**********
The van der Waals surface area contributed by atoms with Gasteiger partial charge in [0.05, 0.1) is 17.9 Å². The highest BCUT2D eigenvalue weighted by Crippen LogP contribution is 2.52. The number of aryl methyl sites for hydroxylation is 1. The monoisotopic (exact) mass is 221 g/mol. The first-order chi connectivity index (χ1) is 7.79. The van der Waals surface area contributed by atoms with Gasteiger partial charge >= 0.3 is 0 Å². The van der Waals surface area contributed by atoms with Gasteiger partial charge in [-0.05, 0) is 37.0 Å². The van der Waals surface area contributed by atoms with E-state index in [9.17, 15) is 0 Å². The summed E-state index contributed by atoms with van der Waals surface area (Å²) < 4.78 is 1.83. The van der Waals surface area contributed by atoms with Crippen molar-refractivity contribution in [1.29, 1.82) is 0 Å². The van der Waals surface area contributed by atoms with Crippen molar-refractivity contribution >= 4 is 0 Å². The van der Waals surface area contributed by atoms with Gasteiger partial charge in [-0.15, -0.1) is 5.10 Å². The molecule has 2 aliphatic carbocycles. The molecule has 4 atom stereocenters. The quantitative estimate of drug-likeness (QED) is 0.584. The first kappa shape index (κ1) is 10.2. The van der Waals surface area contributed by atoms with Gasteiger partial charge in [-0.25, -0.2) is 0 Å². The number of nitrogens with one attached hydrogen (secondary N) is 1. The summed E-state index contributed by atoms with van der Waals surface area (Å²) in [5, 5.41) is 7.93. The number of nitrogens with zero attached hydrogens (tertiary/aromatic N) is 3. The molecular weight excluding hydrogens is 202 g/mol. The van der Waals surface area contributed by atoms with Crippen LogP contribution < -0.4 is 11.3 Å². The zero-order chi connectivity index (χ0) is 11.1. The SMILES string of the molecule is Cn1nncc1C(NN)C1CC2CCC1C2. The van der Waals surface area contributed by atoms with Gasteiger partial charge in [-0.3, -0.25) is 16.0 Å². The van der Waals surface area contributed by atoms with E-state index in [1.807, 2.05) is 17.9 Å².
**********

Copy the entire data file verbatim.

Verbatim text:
The van der Waals surface area contributed by atoms with Gasteiger partial charge in [0.05, 0.1) is 17.9 Å². The highest BCUT2D eigenvalue weighted by Crippen LogP contribution is 2.52. The number of aryl methyl sites for hydroxylation is 1. The monoisotopic (exact) mass is 221 g/mol. The first-order chi connectivity index (χ1) is 7.79. The van der Waals surface area contributed by atoms with Gasteiger partial charge >= 0.3 is 0 Å². The van der Waals surface area contributed by atoms with Gasteiger partial charge in [-0.05, 0) is 37.0 Å². The van der Waals surface area contributed by atoms with E-state index in [9.17, 15) is 0 Å². The summed E-state index contributed by atoms with van der Waals surface area (Å²) < 4.78 is 1.83. The van der Waals surface area contributed by atoms with Crippen molar-refractivity contribution in [1.29, 1.82) is 0 Å². The van der Waals surface area contributed by atoms with Crippen molar-refractivity contribution >= 4 is 0 Å². The van der Waals surface area contributed by atoms with Gasteiger partial charge in [-0.15, -0.1) is 5.10 Å². The molecule has 2 aliphatic carbocycles. The molecule has 4 atom stereocenters. The quantitative estimate of drug-likeness (QED) is 0.584. The first kappa shape index (κ1) is 10.2. The van der Waals surface area contributed by atoms with Gasteiger partial charge in [-0.25, -0.2) is 0 Å². The number of nitrogens with one attached hydrogen (secondary N) is 1. The summed E-state index contributed by atoms with van der Waals surface area (Å²) in [5, 5.41) is 7.93. The number of nitrogens with zero attached hydrogens (tertiary/aromatic N) is 3. The molecular weight excluding hydrogens is 202 g/mol. The van der Waals surface area contributed by atoms with Crippen LogP contribution < -0.4 is 11.3 Å². The zero-order chi connectivity index (χ0) is 11.1. The SMILES string of the molecule is Cn1nncc1C(NN)C1CC2CCC1C2. The van der Waals surface area contributed by atoms with Gasteiger partial charge in [-0.3, -0.25) is 16.0 Å². The van der Waals surface area contributed by atoms with E-state index in [1.807, 2.05) is 17.9 Å².